View Full Version : German Place Names

07-11-2008, 11:28 PM
I have recieved a couple of death certificates from Australia that refer to some German places which I cannot find on Gooblemaps.
Could somebody please advise where these places are and if the spelling is correct.
Certificate written 1932
Born 1852 Kershkow, Germany
Married 1882 Kolkow, Germany

Certificate written 1943
Born 1859 Colkau, Germany
Married 1882 Colkau, Germany

07-11-2008, 11:43 PM
Kolkow is in Poland. Perhaps part of Germany until after WW2? Or a bad guess on the part of the person reporting the events?


08-11-2008, 2:08 AM
Poland has had a very chequered history, including periods when it did not exist as a recognised country at all, being submerged variously in the Russian, Prussian and Austrian Empires. In the 20th century it was recreated after the First World War, when its Western frontier was considerably further to the East than the present frontier, and, likewise, the Eastern frontier was considerably further to the East, incorporating a sizeable portion of what is now Ukraine.

In 1939, following the Nazi-Soviet Pact of August 1939, Germany invaded Poland on 1 September and the USSR on 17 September, dividing Poland between them. Germany effectively annexed the Western half, and after the invasion of the USSR on 22 June 1941, took control of the Eastern half as effectively a colony.

At the Yalta Conference in February 1945 the Big Three (Franklin Roosevelt, Winston Churchill and Josef Stalin) agreed that Poland would be re-established, but shifted to the West, incorporating a large slice of former German territory and ceding former Polish territory in the East to Ukraine, then a republic of the Soviet Union. This was confirmed at Potsdam in July/August 1945 and put into effect. So much, very briefly in broad terms, for the background.

The names Kershkow and Kolkow are unknown to me, but are clearly Polish in derivation - the ending "ow" is the major clue, as in Cracow. My reasoned guess would be that these are versions of the name of a town historically Polish in origin but within Prussia's boundaries in 1852 - Germany did not formally exist as political entity until 1871 - and then in the German Reich in 1882.

By 1943 the town had been reincorporated in Germany, and the name further Germanified as Colkau. After 1945 it presumably reverted to Poland and its Polish name. Certainly, there is at present a place of that name in Poland, which I found very easily by simply typing Kolkow into Google, and up came a map!

History lesson over - on to Geography.

Good searching.


08-11-2008, 2:24 AM
Thankyou Max.
I suspected that the names had been mis-spelt. I have re-tried the names and get....
Kolkow => Kolki Poland
Colkau => nothing, however Kolkau => Kolkau, Seelitz, Germany (just below Berlin & West of Dresden. Also very close to the Polish border).
Kirschkau => Kirschkau Germany (not far from Kolkau).

Playing with the letters gives some interesting results.

So back to the geography lesson. Was Kolkau & Kirschkau in Polish territory in 1850-1880?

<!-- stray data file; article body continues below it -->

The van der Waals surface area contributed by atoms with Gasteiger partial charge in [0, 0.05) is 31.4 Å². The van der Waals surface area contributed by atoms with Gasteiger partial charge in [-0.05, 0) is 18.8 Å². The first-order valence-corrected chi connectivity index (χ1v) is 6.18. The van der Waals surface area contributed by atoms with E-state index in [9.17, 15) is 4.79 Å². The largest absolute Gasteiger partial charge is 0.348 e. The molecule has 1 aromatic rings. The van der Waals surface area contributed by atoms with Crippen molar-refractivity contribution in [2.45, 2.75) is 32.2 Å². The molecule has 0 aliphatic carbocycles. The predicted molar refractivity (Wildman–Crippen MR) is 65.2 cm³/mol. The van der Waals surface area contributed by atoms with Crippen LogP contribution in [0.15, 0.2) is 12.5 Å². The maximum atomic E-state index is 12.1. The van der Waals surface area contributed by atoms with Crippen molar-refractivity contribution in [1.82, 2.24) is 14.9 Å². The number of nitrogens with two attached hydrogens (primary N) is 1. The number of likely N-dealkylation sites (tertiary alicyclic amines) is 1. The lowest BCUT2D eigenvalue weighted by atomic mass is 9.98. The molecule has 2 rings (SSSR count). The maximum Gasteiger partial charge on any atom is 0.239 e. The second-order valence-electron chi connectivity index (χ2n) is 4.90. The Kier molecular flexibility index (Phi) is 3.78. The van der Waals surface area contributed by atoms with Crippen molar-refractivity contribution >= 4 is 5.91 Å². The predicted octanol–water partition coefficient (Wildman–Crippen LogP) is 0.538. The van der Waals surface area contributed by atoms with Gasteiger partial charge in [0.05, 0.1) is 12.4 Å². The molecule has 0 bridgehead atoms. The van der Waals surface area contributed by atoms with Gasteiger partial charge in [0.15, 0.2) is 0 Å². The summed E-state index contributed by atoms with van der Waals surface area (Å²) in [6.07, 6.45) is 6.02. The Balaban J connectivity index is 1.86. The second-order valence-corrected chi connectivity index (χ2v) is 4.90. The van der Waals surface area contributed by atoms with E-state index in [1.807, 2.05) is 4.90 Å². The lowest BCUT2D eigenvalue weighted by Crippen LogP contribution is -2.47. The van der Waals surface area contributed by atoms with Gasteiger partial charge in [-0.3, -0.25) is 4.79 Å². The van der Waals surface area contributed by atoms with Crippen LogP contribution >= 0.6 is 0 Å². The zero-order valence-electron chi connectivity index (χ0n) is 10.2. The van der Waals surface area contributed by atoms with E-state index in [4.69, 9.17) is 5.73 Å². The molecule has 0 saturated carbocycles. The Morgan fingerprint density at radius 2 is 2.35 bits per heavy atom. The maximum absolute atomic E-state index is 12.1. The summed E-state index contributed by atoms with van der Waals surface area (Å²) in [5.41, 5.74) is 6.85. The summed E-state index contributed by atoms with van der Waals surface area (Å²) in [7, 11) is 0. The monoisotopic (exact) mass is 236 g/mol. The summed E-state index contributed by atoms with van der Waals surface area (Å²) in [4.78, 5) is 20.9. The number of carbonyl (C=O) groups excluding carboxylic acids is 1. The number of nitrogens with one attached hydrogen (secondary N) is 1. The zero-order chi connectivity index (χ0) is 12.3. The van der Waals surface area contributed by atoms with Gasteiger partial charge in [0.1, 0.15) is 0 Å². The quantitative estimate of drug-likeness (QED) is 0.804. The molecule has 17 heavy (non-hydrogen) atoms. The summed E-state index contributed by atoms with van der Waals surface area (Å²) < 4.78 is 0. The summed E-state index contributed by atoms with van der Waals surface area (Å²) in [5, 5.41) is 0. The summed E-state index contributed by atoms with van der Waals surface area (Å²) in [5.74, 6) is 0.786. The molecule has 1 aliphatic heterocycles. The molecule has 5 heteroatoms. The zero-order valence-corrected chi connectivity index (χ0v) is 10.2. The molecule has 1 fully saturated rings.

12-11-2008, 11:02 PM
As I briefly indicated in my earlier contribution, Poland did not exist as a state between 1795 and 1918, the territory being partitioned between Prussia (incorporated in the German Empire from 1871), Russia and Austria.

The two places Kershkow/Kirschkau and Kolkow/Colkau appear to have been in Prussia/Germany in the 19th century. Exactly where they are now is less easy to determine, if there seem to be more than one place with the same name.

Perhaps you should put what informatiion you have to the German Embassy, and see whether they refer you to the Polish Embassy.

Good luck

13-11-2008, 1:02 AM
..Perhaps you should put what informatiion you have to the German Embassy, and see whether they refer you to the Polish Embassy.

Good idea. Didn't think of that one.|bowdown|

14-11-2008, 9:55 AM
Good idea. Didn't think of that one.|bowdown|

Glad to have helped. Let's hope it leads you somewhere useful.

01-01-2009, 2:30 AM
Max...haven't gone to the consulate yet but did find this which backs up your theory (geography lesson). Place name locked in.:)
So does this mean if I give this form to the local church it can order the indexes?
Zivilstandsregister, 1874-1883
Kolkau (Westpreußen). Standesamt (Main Author)
Mikrofilme aufgenommen von Manuskripten in Archiwum Państwowe w Gdańsku.
Civil registration of births, marriages and deaths for Kolkau, Westpreußen, Germany; now Kołkowo (Wejherowo), Gdańsk, Poland.
Poland, Gdańsk, Kołkowo (Wejherowo) - Civil registration
Germany, Preußen, Westpreußen, Kolkau - Civil registration
Manuscript (On Film)
Salt Lake City, Utah : Gefilmt durch The Genealogical Society of Utah, 1985
auf 2 Mikrofilmrollen ; 35 mm.
Film Notes
Note - Location [Film]
Geburten, Tote 1874-1879 Geburten, Heiraten, Tote 1875-1879 - FHL INTL Film [ 1417769 Items 10-26 ]
Geburten, Heiraten, Tote 1880-1883 - FHL INTL Film [ 1417770 Items 1-12 ]

01-01-2009, 3:22 AM
And whats more http://www.progenealogists.com/germany/ select Prussia and I get the proper call area/district.

07-01-2009, 2:59 AM
What you have found is a Mormon site. As you may know, the Mormon Church sets great store by ancestor tracing, and devotes much energy to genealogy, which they are willing to share with others.

What the site seems to be saying is that Kolkau was formerly in West Prussia, Germany, but is now in Poland. The Mormon HQ, Salt Lake City, Utah, USA, has a microfilm of births 1874-79 (not relevant to you), and marriages 1875-1883, which is relevant to you. I suggest that you pick up on the latter, and track the marriage down. It may be that the Mormons have also microfilmed earlier registers, and you could enquire about that. This may be easier than going through Poland and a potential language problem.

I hope this helps.


08-01-2009, 12:40 AM
Good Idea, thanks will try that path asap and update this thread with my progress.